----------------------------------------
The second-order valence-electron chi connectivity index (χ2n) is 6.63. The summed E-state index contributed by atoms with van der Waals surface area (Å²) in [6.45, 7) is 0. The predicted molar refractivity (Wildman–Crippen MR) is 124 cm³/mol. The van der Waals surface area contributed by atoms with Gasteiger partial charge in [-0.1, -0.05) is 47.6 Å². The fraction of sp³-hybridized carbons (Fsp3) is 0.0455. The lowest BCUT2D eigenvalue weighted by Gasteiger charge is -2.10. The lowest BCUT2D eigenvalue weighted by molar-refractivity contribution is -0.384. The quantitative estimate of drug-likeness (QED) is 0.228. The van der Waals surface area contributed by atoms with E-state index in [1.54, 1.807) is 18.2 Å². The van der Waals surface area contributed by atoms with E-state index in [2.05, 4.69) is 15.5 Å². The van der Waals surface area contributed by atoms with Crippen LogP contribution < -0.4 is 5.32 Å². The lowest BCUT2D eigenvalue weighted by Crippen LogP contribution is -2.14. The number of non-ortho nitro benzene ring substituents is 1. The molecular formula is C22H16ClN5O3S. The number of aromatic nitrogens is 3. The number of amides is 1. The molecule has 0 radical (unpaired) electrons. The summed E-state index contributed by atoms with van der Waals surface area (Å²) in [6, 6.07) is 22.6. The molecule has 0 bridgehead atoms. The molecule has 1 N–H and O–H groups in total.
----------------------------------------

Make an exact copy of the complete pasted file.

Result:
The second-order valence-electron chi connectivity index (χ2n) is 6.63. The summed E-state index contributed by atoms with van der Waals surface area (Å²) in [6.45, 7) is 0. The predicted molar refractivity (Wildman–Crippen MR) is 124 cm³/mol. The van der Waals surface area contributed by atoms with Gasteiger partial charge in [-0.1, -0.05) is 47.6 Å². The fraction of sp³-hybridized carbons (Fsp3) is 0.0455. The lowest BCUT2D eigenvalue weighted by Gasteiger charge is -2.10. The lowest BCUT2D eigenvalue weighted by molar-refractivity contribution is -0.384. The quantitative estimate of drug-likeness (QED) is 0.228. The van der Waals surface area contributed by atoms with E-state index in [1.54, 1.807) is 18.2 Å². The van der Waals surface area contributed by atoms with E-state index in [2.05, 4.69) is 15.5 Å². The van der Waals surface area contributed by atoms with Crippen LogP contribution < -0.4 is 5.32 Å². The lowest BCUT2D eigenvalue weighted by Crippen LogP contribution is -2.14. The number of non-ortho nitro benzene ring substituents is 1. The molecular formula is C22H16ClN5O3S. The number of aromatic nitrogens is 3. The number of amides is 1. The molecule has 0 radical (unpaired) electrons. The summed E-state index contributed by atoms with van der Waals surface area (Å²) in [6, 6.07) is 22.6. The molecule has 0 bridgehead atoms. The molecule has 1 N–H and O–H groups in total.